• In addition to the family, schools are responsible for conveying values.
    © Siemens Stiftung/Freudenberg Stiftung, Photographer: Anne Hornemann
  • Students should learn, live and feel values.
    © Siemens Stiftung/Freudenberg Stiftung, Photographer: Anne Hornemann
Working Area:
Education
Country/Region:
Germany
A research focus on values development: Professor Dr. Heinz Mandl

Working with cooperation partners Siemens Stiftung develops materials and methods designed to expose students to values-formulating questions during experiments.

Dr. Heinz Mandl is professor emeritus for Education and Educational Psychology at the Ludwig Maximilian University in Munich. In his work, he focuses on teaching and learning research in training and continuing education with media, knowledge management, values development and evaluation.

Professor Mandl, why do we need values?

Professor Mandl: Values and values development involve something that is critically important right now. Our society is undergoing far-reaching change, generated in part by digitalization, globalization and migration. As a result of this development, our society is much more diverse and offers many more opportunities than it once did. At the same time, though, these new challenges result in complexity. This, in turn, produces uncertainty and anxiety. Values create standards and criteria that offer orientation here. Values are also essential for our society's future. The learning and spreading of fundamental democratic values – like freedom, equality and solidarity – as a shared values base are the first and foremost component of social cohesion.

In other words, values are essential for both the individual and society as a whole?

Professor Mandl: Yes, values will always differ on an individual and societal level. On an individual level, they primarily have two functions: an intentional role and an evaluative role. The intentional function is that values establish standards that people can largely use as the basis for their behavior. The evaluative function involves criteria that can be used to judge characteristics, attitudes, actions or events. In the context of the societal level, it is the job of values to maintain the structures of a social system because values represent generally accepted standards that form the foundation of society.

What is the best way to teach values without assuming a moralistic, know-it-all tone?

Professor Mandl: You cannot successfully teach values by moralizing or cramming them down people's throats. People should learn and experience values through their own actions. They should also test them out and examine them in various situations. One particularly good way to develop values is when students themselves learn to understand the meaning of values.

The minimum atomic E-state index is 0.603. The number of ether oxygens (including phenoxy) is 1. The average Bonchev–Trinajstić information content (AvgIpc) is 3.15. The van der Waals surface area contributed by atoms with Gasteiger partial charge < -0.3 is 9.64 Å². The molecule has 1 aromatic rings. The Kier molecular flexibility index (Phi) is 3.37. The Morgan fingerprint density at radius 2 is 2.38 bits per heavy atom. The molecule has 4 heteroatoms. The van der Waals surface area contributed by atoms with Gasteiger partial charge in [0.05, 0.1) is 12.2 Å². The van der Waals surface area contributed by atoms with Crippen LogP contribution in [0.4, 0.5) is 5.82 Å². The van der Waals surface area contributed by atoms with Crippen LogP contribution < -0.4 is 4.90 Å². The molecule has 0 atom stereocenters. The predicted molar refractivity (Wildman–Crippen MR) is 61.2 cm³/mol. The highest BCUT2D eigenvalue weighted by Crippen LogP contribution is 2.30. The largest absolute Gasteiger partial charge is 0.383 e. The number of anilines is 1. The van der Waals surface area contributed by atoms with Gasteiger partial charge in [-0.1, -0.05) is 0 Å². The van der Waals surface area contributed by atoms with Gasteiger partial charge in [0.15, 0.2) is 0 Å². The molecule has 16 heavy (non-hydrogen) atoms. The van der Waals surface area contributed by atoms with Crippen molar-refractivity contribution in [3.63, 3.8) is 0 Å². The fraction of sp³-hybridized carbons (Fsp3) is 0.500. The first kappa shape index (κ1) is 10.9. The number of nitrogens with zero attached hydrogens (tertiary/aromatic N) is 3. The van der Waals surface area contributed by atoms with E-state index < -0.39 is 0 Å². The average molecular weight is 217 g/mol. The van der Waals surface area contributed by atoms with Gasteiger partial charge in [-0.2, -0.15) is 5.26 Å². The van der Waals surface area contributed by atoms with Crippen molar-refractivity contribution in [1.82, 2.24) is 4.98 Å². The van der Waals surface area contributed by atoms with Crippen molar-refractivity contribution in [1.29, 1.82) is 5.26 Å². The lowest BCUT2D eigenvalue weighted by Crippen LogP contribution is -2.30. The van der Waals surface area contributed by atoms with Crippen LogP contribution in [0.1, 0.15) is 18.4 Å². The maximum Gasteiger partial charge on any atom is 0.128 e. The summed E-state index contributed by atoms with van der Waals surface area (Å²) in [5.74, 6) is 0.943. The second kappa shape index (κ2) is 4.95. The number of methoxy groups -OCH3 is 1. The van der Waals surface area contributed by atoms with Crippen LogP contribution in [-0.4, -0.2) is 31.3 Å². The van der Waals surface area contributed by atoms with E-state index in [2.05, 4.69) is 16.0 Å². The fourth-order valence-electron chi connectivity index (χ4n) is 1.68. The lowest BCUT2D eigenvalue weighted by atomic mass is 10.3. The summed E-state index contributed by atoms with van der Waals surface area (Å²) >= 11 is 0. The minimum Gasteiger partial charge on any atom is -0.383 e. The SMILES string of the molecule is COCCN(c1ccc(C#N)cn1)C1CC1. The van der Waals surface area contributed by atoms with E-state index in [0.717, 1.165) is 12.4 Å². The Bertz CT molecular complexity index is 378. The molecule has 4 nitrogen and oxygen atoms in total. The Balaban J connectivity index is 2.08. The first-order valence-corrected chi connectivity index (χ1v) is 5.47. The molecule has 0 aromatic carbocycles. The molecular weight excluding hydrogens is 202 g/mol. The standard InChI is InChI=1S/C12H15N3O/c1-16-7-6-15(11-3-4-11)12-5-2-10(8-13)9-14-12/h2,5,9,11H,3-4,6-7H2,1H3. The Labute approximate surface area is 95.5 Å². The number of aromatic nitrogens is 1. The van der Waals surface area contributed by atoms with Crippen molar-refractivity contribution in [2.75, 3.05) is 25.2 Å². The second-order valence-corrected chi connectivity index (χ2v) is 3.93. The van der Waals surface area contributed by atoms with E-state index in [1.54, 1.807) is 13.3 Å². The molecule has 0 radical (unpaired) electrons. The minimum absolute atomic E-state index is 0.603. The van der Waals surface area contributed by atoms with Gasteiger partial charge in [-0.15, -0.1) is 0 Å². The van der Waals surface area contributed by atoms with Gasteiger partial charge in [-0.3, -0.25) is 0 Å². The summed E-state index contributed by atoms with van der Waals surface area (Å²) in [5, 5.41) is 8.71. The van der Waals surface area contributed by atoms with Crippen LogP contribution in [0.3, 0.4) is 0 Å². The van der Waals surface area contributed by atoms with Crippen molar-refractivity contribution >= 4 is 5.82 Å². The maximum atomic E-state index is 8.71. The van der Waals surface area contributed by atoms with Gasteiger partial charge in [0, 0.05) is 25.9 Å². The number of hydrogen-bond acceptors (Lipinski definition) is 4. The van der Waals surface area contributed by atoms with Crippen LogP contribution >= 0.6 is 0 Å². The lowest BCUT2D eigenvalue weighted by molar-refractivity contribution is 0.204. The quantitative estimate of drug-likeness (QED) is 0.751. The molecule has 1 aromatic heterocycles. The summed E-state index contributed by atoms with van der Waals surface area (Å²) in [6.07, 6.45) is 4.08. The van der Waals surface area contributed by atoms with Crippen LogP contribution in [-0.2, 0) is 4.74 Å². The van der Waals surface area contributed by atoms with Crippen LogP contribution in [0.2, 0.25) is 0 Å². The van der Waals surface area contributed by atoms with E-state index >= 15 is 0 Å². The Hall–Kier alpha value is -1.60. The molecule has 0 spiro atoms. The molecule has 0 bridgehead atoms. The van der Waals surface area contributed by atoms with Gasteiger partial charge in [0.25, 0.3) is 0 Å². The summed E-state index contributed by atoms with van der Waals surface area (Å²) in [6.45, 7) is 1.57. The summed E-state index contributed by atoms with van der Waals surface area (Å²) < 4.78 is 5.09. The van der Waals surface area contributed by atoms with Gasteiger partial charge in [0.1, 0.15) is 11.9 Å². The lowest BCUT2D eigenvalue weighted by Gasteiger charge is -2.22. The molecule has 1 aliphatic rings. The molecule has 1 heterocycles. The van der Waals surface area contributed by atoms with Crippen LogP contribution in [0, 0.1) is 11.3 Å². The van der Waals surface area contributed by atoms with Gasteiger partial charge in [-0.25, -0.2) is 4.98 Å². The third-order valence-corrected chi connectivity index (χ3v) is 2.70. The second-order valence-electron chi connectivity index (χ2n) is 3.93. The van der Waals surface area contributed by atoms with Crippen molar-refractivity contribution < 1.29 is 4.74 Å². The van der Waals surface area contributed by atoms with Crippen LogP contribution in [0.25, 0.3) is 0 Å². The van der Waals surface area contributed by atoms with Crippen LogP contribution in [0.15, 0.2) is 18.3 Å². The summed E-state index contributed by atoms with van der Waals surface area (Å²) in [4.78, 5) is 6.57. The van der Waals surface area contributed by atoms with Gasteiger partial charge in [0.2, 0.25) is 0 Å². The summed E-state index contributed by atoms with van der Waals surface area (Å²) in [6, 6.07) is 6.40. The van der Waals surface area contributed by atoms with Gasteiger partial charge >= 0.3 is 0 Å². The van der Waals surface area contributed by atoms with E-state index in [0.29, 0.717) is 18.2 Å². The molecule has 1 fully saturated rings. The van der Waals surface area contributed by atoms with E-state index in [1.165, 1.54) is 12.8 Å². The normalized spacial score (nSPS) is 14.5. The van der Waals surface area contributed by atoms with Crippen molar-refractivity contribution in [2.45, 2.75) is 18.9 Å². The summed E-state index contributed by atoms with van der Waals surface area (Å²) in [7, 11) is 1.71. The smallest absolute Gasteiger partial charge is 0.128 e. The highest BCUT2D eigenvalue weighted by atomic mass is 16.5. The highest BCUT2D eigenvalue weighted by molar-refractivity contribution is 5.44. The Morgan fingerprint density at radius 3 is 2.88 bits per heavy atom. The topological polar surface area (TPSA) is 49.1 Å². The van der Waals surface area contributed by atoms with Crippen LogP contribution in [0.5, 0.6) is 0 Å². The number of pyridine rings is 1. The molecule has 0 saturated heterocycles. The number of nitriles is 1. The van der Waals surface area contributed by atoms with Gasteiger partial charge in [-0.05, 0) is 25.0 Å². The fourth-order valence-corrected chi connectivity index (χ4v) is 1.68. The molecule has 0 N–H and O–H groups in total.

At which age is it important to begin teaching values to children?

Professor Mandl: Given the importance of values for the individual and society as a whole, children should be encouraged from the very beginning to develop their own set of values. Even when they are very young, children internalize values and mores that will shape the course of their entire lives. The family plays a particularly important role in the development of values, and parents serve as central role models. Their attitudes and behavior shape the thinking and actions of their children. At the same time, children realize that they are valued and loved by their parents. In this way, they learn to respect and appreciate other people. 

What role does school-based values development play in this context?

Professor Mandl: Values development is a component of the teaching and child-rearing mission of schools. The development of moral judgment and the formation of an individual's own, socially responsible personality are the primary goals. In addition, every teacher embodies – either consciously or subconsciously – certain values. When it comes to such things as fairness in social interaction, openness to individual ideas and skills as well as discipline to encourage learning and academic development, teachers also serve as role models and represent certain values. The "Kinderwertemonitor Studie of 2014 (Children's Values Monitor Study) found that teachers served as key role models for 80 percent of children.

Why should values be taught as part of science and technology education?

Professor Mandl: At a very early, children and young people are being confronted today by scientific and technical issues, some of which are also controversial. For a person to be able to grasp the importance of such topics, you need something more than a simple technical and theoretical study of them. Values underpin science and technology education. They enable individuals to form opinions about questions, make decisions, examine topics from various perspectives and reflect on and evaluate scientific and technological issues. At the same time, science and technology education creates the conditions that promote values development: Joint experimentation helps encourage such characteristics as a sense of responsibility, teamwork, soft skills and the ability to compromise and evaluate.

Which systematic methods support the process of values development during the international educational program Experimento?